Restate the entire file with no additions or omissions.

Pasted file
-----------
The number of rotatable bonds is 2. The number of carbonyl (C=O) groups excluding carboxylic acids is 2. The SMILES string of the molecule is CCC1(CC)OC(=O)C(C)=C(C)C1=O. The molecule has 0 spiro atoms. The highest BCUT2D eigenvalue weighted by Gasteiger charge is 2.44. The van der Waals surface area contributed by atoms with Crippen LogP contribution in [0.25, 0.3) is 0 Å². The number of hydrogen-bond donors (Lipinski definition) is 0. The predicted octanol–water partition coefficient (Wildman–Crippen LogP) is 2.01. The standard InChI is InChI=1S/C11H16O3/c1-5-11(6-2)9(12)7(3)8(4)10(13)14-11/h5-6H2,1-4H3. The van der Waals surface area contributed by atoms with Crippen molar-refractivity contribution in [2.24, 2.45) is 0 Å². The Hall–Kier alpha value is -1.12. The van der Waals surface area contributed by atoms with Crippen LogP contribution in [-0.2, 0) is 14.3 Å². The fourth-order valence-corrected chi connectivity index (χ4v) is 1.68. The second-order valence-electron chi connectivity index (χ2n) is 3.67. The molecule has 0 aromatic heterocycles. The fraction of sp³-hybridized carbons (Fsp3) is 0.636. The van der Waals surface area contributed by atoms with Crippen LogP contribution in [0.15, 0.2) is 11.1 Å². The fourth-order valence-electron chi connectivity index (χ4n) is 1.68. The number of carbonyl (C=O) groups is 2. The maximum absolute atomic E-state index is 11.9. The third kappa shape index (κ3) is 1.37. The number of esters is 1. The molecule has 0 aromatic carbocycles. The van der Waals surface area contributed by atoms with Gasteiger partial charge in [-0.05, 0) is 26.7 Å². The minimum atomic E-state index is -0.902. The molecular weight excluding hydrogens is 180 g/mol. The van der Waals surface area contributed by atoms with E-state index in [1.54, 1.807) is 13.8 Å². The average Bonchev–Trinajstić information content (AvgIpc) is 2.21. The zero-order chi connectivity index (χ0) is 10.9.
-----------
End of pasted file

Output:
The number of rotatable bonds is 2. The number of carbonyl (C=O) groups excluding carboxylic acids is 2. The SMILES string of the molecule is CCC1(CC)OC(=O)C(C)=C(C)C1=O. The molecule has 0 spiro atoms. The highest BCUT2D eigenvalue weighted by Gasteiger charge is 2.44. The van der Waals surface area contributed by atoms with Crippen LogP contribution in [0.25, 0.3) is 0 Å². The number of hydrogen-bond donors (Lipinski definition) is 0. The predicted octanol–water partition coefficient (Wildman–Crippen LogP) is 2.01. The standard InChI is InChI=1S/C11H16O3/c1-5-11(6-2)9(12)7(3)8(4)10(13)14-11/h5-6H2,1-4H3. The van der Waals surface area contributed by atoms with Crippen molar-refractivity contribution in [2.24, 2.45) is 0 Å². The Hall–Kier alpha value is -1.12. The van der Waals surface area contributed by atoms with Crippen LogP contribution in [-0.2, 0) is 14.3 Å². The fourth-order valence-corrected chi connectivity index (χ4v) is 1.68. The second-order valence-electron chi connectivity index (χ2n) is 3.67. The molecule has 0 aromatic heterocycles. The fraction of sp³-hybridized carbons (Fsp3) is 0.636. The van der Waals surface area contributed by atoms with Crippen LogP contribution in [0.15, 0.2) is 11.1 Å². The fourth-order valence-electron chi connectivity index (χ4n) is 1.68. The number of carbonyl (C=O) groups is 2. The maximum absolute atomic E-state index is 11.9. The third kappa shape index (κ3) is 1.37. The number of esters is 1. The molecule has 0 aromatic carbocycles. The van der Waals surface area contributed by atoms with Gasteiger partial charge in [-0.05, 0) is 26.7 Å². The minimum atomic E-state index is -0.902. The molecular weight excluding hydrogens is 180 g/mol. The van der Waals surface area contributed by atoms with E-state index in [1.54, 1.807) is 13.8 Å². The average Bonchev–Trinajstić information content (AvgIpc) is 2.21. The zero-order chi connectivity index (χ0) is 10.9.